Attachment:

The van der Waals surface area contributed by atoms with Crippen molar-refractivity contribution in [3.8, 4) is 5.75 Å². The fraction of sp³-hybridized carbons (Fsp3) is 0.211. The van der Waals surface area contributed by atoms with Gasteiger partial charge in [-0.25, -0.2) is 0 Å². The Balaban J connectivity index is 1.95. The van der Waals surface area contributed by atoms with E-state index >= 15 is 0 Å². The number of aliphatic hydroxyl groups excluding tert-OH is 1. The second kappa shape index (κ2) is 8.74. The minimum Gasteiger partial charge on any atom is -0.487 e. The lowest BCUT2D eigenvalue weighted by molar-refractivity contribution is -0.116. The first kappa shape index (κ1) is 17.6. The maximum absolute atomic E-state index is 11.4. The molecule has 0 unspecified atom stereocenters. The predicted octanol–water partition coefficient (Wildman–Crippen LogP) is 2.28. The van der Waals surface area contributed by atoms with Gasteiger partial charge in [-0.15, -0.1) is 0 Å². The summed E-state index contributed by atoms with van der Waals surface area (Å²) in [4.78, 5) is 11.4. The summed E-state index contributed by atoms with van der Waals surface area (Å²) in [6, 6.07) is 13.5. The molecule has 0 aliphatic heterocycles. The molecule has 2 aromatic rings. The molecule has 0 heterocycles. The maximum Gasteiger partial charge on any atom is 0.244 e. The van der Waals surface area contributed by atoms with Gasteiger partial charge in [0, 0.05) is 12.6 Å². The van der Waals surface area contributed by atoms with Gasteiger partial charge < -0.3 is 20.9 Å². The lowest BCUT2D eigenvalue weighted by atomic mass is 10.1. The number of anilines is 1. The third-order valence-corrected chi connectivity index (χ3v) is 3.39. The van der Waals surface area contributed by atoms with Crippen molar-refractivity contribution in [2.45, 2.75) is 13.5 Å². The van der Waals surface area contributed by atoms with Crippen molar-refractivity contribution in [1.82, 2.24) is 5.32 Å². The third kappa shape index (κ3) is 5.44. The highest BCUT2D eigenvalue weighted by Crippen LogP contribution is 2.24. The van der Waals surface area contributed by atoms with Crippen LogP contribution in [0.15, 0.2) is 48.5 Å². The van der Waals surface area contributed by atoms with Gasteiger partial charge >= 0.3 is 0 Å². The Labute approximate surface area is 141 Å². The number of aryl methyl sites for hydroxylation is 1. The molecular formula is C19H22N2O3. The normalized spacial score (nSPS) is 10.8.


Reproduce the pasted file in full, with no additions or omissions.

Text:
The van der Waals surface area contributed by atoms with Crippen molar-refractivity contribution in [3.8, 4) is 5.75 Å². The fraction of sp³-hybridized carbons (Fsp3) is 0.211. The van der Waals surface area contributed by atoms with Gasteiger partial charge in [-0.25, -0.2) is 0 Å². The Balaban J connectivity index is 1.95. The van der Waals surface area contributed by atoms with E-state index >= 15 is 0 Å². The number of aliphatic hydroxyl groups excluding tert-OH is 1. The second kappa shape index (κ2) is 8.74. The minimum Gasteiger partial charge on any atom is -0.487 e. The lowest BCUT2D eigenvalue weighted by molar-refractivity contribution is -0.116. The first kappa shape index (κ1) is 17.6. The maximum absolute atomic E-state index is 11.4. The molecule has 0 unspecified atom stereocenters. The predicted octanol–water partition coefficient (Wildman–Crippen LogP) is 2.28. The van der Waals surface area contributed by atoms with Gasteiger partial charge in [-0.15, -0.1) is 0 Å². The summed E-state index contributed by atoms with van der Waals surface area (Å²) in [4.78, 5) is 11.4. The summed E-state index contributed by atoms with van der Waals surface area (Å²) in [6, 6.07) is 13.5. The molecule has 0 aliphatic heterocycles. The molecule has 2 aromatic rings. The molecule has 0 heterocycles. The maximum Gasteiger partial charge on any atom is 0.244 e. The van der Waals surface area contributed by atoms with Gasteiger partial charge in [0, 0.05) is 12.6 Å². The van der Waals surface area contributed by atoms with Gasteiger partial charge < -0.3 is 20.9 Å². The lowest BCUT2D eigenvalue weighted by atomic mass is 10.1. The number of anilines is 1. The third-order valence-corrected chi connectivity index (χ3v) is 3.39. The van der Waals surface area contributed by atoms with Crippen molar-refractivity contribution in [2.45, 2.75) is 13.5 Å². The van der Waals surface area contributed by atoms with Crippen molar-refractivity contribution in [1.82, 2.24) is 5.32 Å². The third kappa shape index (κ3) is 5.44. The highest BCUT2D eigenvalue weighted by Crippen LogP contribution is 2.24. The van der Waals surface area contributed by atoms with Crippen LogP contribution in [0.15, 0.2) is 48.5 Å². The van der Waals surface area contributed by atoms with Gasteiger partial charge >= 0.3 is 0 Å². The Labute approximate surface area is 141 Å². The number of aryl methyl sites for hydroxylation is 1. The molecular formula is C19H22N2O3. The normalized spacial score (nSPS) is 10.8.